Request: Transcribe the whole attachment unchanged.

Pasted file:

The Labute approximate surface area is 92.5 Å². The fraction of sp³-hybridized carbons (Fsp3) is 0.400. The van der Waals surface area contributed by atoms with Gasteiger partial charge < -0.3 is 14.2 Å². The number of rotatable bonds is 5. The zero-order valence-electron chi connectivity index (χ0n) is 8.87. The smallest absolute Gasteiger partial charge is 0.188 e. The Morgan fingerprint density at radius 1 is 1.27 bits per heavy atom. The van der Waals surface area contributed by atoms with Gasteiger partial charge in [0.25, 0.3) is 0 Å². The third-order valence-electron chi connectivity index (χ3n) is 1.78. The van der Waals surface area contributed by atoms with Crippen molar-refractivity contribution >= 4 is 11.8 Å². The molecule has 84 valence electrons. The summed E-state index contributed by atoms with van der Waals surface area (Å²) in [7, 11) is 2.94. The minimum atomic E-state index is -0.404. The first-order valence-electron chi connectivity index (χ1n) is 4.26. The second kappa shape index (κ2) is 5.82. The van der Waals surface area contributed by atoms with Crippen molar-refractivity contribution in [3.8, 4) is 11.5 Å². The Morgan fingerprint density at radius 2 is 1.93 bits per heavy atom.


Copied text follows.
The Labute approximate surface area is 92.5 Å². The fraction of sp³-hybridized carbons (Fsp3) is 0.400. The van der Waals surface area contributed by atoms with Gasteiger partial charge < -0.3 is 14.2 Å². The number of rotatable bonds is 5. The zero-order valence-electron chi connectivity index (χ0n) is 8.87. The smallest absolute Gasteiger partial charge is 0.188 e. The Morgan fingerprint density at radius 1 is 1.27 bits per heavy atom. The van der Waals surface area contributed by atoms with Gasteiger partial charge in [0.25, 0.3) is 0 Å². The third-order valence-electron chi connectivity index (χ3n) is 1.78. The van der Waals surface area contributed by atoms with Crippen molar-refractivity contribution >= 4 is 11.8 Å². The molecule has 84 valence electrons. The summed E-state index contributed by atoms with van der Waals surface area (Å²) in [7, 11) is 2.94. The minimum atomic E-state index is -0.404. The first-order valence-electron chi connectivity index (χ1n) is 4.26. The second kappa shape index (κ2) is 5.82. The van der Waals surface area contributed by atoms with Crippen molar-refractivity contribution in [3.8, 4) is 11.5 Å². The Morgan fingerprint density at radius 2 is 1.93 bits per heavy atom.